I follow the magician up the narrow spiral staircase with a cautious gait: I have to keep my eyes down to make sure I don’t step on the deep red cloak that sweeps the steps behind him. Then, when we reach our destination, I have to hold on to an iron ring attached to the wall to steady myself as he carefully selects the right mortise key from his pocket. How ancient his slender fingers appear, with their painfully long pointed nails. I don’t wonder he could pick the lock of the door we now enter with those alone.
The room is surprisingly well lit, and I have to shield my eyes at first as I adjust from the near darkness of the staircase. There is a huge red circle painted on the floor with strange markings and candles around the perimeter. But by far the most striking thing here are the bottles. I am hesitant at first, but the magician glares at me with his piercing yellow eyes and I know at once that I am expected to examine them.
There are some delicate shelves immediately beside me which hold beautifully ornate designs. Bright, shimmering liquids are trapped within, and each one is labelled with words like Alexander and Preservation. “Those are your obsessions” the magician remarks; the first thing he has said to me aloud since we arrived at the castle. He says it in a matter-of-fact kind of way, and although he looks as if to gauge my reaction, I sense he already knows. “The ones on the lower levels are your neuroses.”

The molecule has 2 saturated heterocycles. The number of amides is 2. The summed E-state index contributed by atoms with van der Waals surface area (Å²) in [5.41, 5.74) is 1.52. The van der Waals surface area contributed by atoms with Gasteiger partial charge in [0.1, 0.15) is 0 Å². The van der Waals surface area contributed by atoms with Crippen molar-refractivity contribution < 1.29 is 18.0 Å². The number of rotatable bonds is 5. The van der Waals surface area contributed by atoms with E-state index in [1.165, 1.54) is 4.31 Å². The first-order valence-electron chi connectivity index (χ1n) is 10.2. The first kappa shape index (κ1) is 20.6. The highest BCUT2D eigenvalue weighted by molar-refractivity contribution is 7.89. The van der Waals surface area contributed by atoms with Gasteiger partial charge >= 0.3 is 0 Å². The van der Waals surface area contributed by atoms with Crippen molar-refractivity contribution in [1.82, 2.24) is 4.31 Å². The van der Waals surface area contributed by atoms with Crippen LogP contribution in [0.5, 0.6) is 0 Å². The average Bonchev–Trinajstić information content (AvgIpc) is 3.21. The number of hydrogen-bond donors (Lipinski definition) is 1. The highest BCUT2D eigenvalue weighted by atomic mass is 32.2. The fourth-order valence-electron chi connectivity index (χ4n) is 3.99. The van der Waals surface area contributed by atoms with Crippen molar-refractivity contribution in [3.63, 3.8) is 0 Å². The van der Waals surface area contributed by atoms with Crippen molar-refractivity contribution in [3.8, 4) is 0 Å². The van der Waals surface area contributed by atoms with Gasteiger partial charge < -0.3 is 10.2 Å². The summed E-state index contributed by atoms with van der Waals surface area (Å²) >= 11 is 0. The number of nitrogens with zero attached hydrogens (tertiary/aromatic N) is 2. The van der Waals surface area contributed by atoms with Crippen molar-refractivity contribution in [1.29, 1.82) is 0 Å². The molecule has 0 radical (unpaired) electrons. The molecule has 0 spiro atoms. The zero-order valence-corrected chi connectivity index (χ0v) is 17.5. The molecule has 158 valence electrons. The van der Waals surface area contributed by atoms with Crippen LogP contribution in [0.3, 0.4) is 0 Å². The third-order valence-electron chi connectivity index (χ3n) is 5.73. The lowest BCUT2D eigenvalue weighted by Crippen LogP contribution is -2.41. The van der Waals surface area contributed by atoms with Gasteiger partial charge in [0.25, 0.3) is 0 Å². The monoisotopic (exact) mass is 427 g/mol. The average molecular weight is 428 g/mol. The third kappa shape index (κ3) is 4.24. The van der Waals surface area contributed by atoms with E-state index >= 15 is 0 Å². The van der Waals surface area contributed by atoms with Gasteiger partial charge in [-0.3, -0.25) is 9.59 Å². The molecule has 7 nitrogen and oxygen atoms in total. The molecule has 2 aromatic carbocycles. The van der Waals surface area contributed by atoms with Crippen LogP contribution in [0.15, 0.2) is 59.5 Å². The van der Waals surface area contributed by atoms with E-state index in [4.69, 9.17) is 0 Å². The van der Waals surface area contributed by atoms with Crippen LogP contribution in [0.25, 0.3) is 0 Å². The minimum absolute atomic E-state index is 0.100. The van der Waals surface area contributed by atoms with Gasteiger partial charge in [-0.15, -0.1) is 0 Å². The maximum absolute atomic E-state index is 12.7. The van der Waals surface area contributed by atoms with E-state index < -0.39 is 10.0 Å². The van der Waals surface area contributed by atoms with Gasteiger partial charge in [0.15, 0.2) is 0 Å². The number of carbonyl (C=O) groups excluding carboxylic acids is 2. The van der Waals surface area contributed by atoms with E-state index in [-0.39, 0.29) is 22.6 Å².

There are so many!
I look away; I need to process this.
“The vials on the far wall”, he gestures with a flick of the wrist, “contain the tears you didn’t cry.”
Well, I had thought the neuroses were in great quantity, but these outnumbered them to the power of a hundred. Pale greens and blues, all apparently identical and yet subtly different in hue. I smile awkwardly as I remember what my mother used to tell me ‘it’s no use bottling it all up!’.
There is a rumble
I can feel at my core
And the floor
And the vials
Begin to shake
Begin to make
And then there is water everywhere. The magician and I are quickly up to our necks in blues and greens, in reds and purples and pinks. The coloured spirits swirl around us as we struggle to tread water like dogs and take gasps of the now tainted air that tastes like I am swallowing broken glass.
The candles (as if by magic) come to the surface with me, and bob by my head. The magician gives out an almighty blow, and fire is lit in them. They illuminate the room – it had gone dark and I barely noticed.
How long was I here?
The water has turned to indigo by now, and is the most mesmerising sight I ever beheld. Indigo feels easier on my muscles: I am no longer saturated but carried, embraced, floating. At last, I am renewed.
Fragments of Light is a hand-bound, illustrated zine compiling short bursts of creative writing about magick and madness.